7. I have vague memories of being on holiday in Brittany as a kid and being slightly shocked to see a “Bovril” van where the picture of the cow was replaced by an image of a horse’s head. But the only reference I can find to “Chevril” on the Net is to the siege of Ladysmith during the Boer War where the besieged British troops had to eat a horse-meat paste substitute.

  8. I first read about vril in Stephen Levy’s Hackers back around the beginning of the 90s. (I don’t have the book anymore, but it’s on Amazon and search-insideable.)

  9. I recall reading years ago that Bovril was named for Bulwer-Lytton’s ‘Vril’, which, in turn, was derived from the Latin ‘virilis’.
    Peter Ustinov, in his autobiography, Dear Me, described his mother’s horror, on arriving, in England, to find that every railway station was called ‘Bovril’. Her journey, of course, terminated in ‘the biggest Bovril of them all’.
    I am, let it be stated, a lover of Bovril.

  10. At the risk of self-promotion, let me mention that some time ago on Language Log I described Lord Lytton’s relationship to the native languages of British Columbia. A diverse man, and in my opinion not such a bad writer.

  11. Oh, I agree — I should have mentioned that I think the eponymous contest gives him a bad rap.

  12. Super color scheme. good job. useful information.
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  13. Jimmy Ho says

    Way to go, BlogSpot. I liked you better back in the Mainland, when all you showed was a blank screen.

  14. John Cowan says

    every railway station was called ‘Bovril’

    Just as for many years every bad driver in Ireland was named “Prawo Jazdy”.

  15. ktschwarz says

    Were they ashamed to cite a trashy popular novel? If so, they’d gotten over it by the time the Visor-Vywer fascicle appeared in 1920

    Actually, the entry for Bovril wasn’t created until the 1972 Supplement; I can only guess that they just didn’t know the story, or didn’t believe it. Bovril must have been too new for the First Edition’s Battenlie-Bozzom fascicle in 1887, since the brand name had only just been introduced in 1886 (not 1874, as a previous comment says; in 1874 the product was Johnston’s Fluid Beef). It became well known in the next few decades, so it’s surprising that the 1933 Supplement missed it.

    The entry was revised in 2022 and now has vril in the etymology, although they hedge with “apparently” for some reason.

    I think it should be brought back into circulation.

    Oh, it’s in circulation… in esoteric neo-Nazism and movies and computer games.

  16. Argh! Nazis ruin everything!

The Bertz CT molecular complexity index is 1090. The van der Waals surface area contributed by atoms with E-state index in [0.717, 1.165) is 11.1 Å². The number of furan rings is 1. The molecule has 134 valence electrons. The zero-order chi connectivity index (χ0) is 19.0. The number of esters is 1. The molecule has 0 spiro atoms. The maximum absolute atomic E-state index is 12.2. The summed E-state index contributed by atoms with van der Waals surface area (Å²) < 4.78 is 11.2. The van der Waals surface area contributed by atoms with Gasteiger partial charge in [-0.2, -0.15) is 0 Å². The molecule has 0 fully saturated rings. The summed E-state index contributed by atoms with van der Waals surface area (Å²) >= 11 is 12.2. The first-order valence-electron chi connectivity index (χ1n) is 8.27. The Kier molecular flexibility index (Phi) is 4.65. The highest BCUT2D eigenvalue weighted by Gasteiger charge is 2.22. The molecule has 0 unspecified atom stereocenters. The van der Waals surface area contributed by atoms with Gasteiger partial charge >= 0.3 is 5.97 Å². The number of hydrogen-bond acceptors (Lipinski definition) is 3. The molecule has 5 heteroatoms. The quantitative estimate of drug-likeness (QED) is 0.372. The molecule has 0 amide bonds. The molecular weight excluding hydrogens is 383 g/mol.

17. Stu Clayton says

    Argh! Nazis ruin everything!

    After World War II, a group referred to by Nicholas Goodrick-Clarke as the Vienna Circle elaborated an esoteric neo-Nazism that contributed to the circulation of the Vril theme in a new context.[30]

    Hm, I suppose I should be more cautious here before mentioning that I’m currently reading up on the Wiener Kreis. Of course I don’t know who “Neurath” really was. Schlick was not in favor with the Nazis. If he was a crypto-Nazi, it cost him his life.

  18. I am less negatively inclined toward Bulwer-Lytton’s writing than a lot of people. I think The Last Days of Pompeii is pretty entertaining, especially if you look at the frescoes that inspired it. However, The Coming Race is not, and it does in fact read like something Himmler would have had sitting on his bedside table.

    I was surprised to find that the colour of their skin was not uniformly that which I had remarked in those individuals whom I had first encountered,—some being much fairer, and even with blue eyes, and hair of a deep golden auburn, though still of complexions warmer or richer in tone than persons in the north of Europe.

    I was told that this admixture of colouring arose from intermarriage with other and more distant tribes of the Vril-ya, who, whether by the accident of climate or early distinction of race, were of fairer hues than the tribes of which this community formed one. It was considered that the dark-red skin showed the most ancient family of Ana; but they attached no sentiment of pride to that antiquity, and, on the contrary, believed their present excellence of breed came from frequent crossing with other families differing, yet akin; and they encourage such intermarriages, always provided that it be with the Vril-ya nations. Nations which, not conforming their manners and institutions to those of the Vril-ya, nor indeed held capable of acquiring the powers over the vril agencies which it had taken them generations to attain and transmit, were regarded with more disdain than the citizens of New York regard the negroes.